WESTCLIFF-ON-SEA, England — Living has been full of surprises for Wilko Johnson. So has dying.
Four decades in the rock ‘n’ roll trenches have brought the British guitarist obscurity and fame, followed by turmoil, more obscurity and rediscovery. Now the greatest rock star you may not have heard of — songwriter for rabble-rousing 1970s band Dr. Feelgood — is embarking on a farewell tour. Unlike some musical goodbyes, this one is permanent. Late last year, Johnson was diagnosed with terminal pancreatic cancer and told he had just months to live.
He says he has never felt more alive.
The 65-year-old musician says that in the weeks since his diagnosis, he’s been unexpectedly happy — “In fact it amounted at times to euphoria.”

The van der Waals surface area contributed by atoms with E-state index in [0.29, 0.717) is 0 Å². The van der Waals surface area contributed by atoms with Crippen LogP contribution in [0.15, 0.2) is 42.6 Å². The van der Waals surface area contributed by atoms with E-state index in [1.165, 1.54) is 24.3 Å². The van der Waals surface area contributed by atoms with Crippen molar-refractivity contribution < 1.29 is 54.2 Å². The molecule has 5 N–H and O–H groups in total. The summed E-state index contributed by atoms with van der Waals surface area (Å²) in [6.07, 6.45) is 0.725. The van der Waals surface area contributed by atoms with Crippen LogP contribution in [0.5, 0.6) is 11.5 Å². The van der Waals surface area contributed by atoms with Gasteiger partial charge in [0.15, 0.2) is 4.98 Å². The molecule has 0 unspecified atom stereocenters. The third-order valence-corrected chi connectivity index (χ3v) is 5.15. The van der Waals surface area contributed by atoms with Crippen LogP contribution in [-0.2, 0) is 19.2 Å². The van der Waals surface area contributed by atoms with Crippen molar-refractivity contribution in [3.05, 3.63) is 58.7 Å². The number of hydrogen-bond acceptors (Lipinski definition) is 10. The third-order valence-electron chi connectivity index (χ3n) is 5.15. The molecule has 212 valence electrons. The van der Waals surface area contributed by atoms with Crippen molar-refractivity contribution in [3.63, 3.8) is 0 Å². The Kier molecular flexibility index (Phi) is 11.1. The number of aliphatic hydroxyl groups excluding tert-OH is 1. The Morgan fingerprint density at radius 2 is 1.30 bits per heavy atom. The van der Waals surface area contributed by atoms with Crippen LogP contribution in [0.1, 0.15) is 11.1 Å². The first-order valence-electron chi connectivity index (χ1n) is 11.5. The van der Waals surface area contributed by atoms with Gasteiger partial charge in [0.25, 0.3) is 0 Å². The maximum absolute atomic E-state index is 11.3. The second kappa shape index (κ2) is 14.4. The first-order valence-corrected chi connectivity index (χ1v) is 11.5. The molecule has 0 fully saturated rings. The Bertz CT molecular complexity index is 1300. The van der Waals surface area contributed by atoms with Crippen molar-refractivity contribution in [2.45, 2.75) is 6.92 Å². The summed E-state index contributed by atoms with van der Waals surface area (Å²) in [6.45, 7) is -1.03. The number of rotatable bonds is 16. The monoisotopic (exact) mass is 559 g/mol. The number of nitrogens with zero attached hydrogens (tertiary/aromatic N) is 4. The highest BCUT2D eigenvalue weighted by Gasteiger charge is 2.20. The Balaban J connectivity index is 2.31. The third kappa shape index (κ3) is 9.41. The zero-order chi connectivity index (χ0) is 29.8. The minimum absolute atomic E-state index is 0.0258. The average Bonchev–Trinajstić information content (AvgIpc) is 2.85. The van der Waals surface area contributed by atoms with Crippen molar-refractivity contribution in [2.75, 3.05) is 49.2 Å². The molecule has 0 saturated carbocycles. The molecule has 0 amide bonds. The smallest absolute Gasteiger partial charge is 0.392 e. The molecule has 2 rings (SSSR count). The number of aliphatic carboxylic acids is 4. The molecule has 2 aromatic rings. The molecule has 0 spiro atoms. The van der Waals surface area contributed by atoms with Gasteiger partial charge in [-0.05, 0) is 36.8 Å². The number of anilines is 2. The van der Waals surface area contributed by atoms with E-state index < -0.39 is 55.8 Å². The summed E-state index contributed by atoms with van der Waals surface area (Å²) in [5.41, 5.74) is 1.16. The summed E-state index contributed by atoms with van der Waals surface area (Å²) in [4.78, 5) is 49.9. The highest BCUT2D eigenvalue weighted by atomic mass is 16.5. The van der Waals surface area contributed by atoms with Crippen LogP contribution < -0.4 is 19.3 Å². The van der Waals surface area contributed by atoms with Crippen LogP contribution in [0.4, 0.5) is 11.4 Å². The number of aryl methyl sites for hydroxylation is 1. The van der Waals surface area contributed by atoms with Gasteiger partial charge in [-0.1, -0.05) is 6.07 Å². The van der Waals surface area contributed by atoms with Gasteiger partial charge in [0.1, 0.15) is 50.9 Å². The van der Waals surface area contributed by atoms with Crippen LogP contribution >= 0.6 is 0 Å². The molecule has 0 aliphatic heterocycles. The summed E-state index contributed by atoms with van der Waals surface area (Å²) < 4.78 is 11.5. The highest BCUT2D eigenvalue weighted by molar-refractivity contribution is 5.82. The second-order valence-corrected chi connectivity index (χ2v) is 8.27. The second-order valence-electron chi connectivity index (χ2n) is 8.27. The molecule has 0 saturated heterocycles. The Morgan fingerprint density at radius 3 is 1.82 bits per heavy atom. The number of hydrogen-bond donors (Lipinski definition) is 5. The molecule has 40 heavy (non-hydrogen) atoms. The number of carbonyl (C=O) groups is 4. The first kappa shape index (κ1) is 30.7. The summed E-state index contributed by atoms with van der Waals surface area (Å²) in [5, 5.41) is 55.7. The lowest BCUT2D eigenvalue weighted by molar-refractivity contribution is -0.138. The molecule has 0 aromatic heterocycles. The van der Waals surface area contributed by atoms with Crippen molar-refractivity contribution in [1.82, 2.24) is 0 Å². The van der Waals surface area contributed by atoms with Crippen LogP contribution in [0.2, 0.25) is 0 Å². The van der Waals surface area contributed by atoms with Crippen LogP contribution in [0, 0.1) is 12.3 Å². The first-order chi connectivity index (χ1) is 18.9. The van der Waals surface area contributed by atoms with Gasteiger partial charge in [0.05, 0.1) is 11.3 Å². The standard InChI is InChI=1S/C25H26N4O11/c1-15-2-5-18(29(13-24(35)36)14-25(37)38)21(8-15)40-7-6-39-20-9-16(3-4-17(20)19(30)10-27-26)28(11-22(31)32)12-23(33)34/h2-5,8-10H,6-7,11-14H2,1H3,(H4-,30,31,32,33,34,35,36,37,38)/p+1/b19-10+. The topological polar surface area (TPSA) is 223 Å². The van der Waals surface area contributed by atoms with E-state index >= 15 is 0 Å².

“I suddenly found myself in a position where nothing matters anymore,” he said. “I’m a miserable so-and-so normally ... I’d be worrying about the taxman or all the things that we worry about that get in the way of the real things. And suddenly it doesn’t matter. All of that doesn’t matter.”
Johnson says he is not afraid of dying — though he is afraid of illness. He lost his wife to cancer eight years ago, and fears putting his loved ones through the sense of helplessness he felt then.
For now, though, he feels fine. He hopes it lasts long enough to give his fans a rousing send-off. Despite the pain of saying goodbye to friends, he found the recent shows in Japan exhilarating. Music has lost none of its power to thrill.
“The last number we did (in Japan) was Chuck Berry’s ‘Bye Bye Johnny.’ You’ve got the crowd, you’re all going ‘Bye, bye, bye, bye,’” Johnson said, waving his hands.
“And there was a dry eye in the house, actually — it was mine. I wasn’t feeling choked and sad or anything like that. I was thinking, ‘Oh man, what a great gig!”